At campus events a couple weeks ago week, our colleagues and our students told us they need to be heard, that a more accessible space must be made to discuss race and to listen to their experiences and fears—and to their irrepressible hope. Young people are asking us to join with them in reconfiguring the world so that it is more just—and so that every one of our students, and every one of our faculty and staff colleagues can realize their talents, reach for their dreams, and dream bigger. That is to say, this is a normal and natural part of our work, and it is altogether fitting and proper that we do this. To that work, at the beginning of an academic year surrounded by these events, let us be rededicated.
That sort of work will get off to an immediate start with the FTLC Conference on the theme of Engaging Difference. You can sign up on www.gvsu.edu/sprout. I imagine that we will continue to learn and strengthen our pedagogy toward greater social justice in our CLAS Teaching Roundtables and the Teach In. Inclusion & Equity will hold workshops. Those are the big institutional sorts of supports, but we will need to make room for the more spontaneous opportunities, too. I for one will be listening hard to what our students want to accomplish with us, and what barriers they are encountering. We can be game changers.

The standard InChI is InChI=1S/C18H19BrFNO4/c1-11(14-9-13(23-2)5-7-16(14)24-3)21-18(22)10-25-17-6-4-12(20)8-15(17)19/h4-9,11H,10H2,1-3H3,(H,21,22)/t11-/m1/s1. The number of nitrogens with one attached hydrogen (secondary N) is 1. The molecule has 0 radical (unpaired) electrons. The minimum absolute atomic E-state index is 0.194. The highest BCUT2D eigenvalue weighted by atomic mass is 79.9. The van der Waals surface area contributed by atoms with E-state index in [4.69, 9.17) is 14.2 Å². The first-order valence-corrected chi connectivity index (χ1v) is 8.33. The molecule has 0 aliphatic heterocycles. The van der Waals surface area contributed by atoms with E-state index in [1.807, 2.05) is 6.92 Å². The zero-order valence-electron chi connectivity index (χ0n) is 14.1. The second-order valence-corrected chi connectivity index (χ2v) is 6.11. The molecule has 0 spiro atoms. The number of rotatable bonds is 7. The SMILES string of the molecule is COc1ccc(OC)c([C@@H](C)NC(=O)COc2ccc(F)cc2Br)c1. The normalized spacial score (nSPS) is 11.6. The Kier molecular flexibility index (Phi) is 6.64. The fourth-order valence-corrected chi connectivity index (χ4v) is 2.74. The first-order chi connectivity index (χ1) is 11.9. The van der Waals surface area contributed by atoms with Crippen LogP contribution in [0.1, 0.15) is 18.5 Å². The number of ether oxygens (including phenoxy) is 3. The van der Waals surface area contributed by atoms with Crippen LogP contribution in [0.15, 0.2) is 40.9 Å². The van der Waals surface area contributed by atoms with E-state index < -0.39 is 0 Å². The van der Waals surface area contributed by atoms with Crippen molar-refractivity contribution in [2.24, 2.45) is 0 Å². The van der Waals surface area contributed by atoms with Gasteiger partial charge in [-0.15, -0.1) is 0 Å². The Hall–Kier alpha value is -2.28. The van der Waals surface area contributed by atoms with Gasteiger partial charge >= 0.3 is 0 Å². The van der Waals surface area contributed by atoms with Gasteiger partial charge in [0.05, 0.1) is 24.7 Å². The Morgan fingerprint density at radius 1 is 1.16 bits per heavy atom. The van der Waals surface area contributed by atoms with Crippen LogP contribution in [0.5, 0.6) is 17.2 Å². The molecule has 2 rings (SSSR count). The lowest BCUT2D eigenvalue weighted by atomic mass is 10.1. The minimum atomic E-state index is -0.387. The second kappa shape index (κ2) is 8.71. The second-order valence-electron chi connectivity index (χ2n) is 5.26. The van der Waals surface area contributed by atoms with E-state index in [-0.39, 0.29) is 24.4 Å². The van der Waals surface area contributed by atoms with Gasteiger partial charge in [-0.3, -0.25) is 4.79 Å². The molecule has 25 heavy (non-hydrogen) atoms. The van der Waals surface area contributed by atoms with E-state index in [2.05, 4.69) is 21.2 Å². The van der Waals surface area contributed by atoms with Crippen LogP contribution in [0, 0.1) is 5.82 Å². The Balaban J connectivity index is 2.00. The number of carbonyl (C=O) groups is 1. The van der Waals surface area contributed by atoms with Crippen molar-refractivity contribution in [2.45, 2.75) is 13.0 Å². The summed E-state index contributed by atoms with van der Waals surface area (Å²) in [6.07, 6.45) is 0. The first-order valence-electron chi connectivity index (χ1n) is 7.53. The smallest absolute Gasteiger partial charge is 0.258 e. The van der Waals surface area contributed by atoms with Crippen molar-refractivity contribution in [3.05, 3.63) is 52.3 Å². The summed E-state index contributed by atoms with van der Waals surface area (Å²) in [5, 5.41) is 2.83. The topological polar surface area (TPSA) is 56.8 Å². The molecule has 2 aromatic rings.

As you come back on contract on August 6, you will be joined by the new faculty. As the saying goes, let us begin with them the way we mean to go on. Let the success of the new faculty be among your priorities.
Over the summer, the College Office was very thankful for your help supplying us with wonderful photographs and stories and accomplishments that have made their way onto our website (the CMS 4 conversion is largely done) and into the Quadrennial Report that will be available to you during start up week and contains highlights of the great work done by our students, faculty, staff, and alumni, work that unmistakably makes a difference.
A couple weeks ago, news rolled in that the Modern Languages study abroad group was safe in Nice, despite having been harrowingly close to the tragedy there. GVSU provided them with resources via Skype and other means, but I remain deeply grateful that our students and colleagues escaped, however narrowly.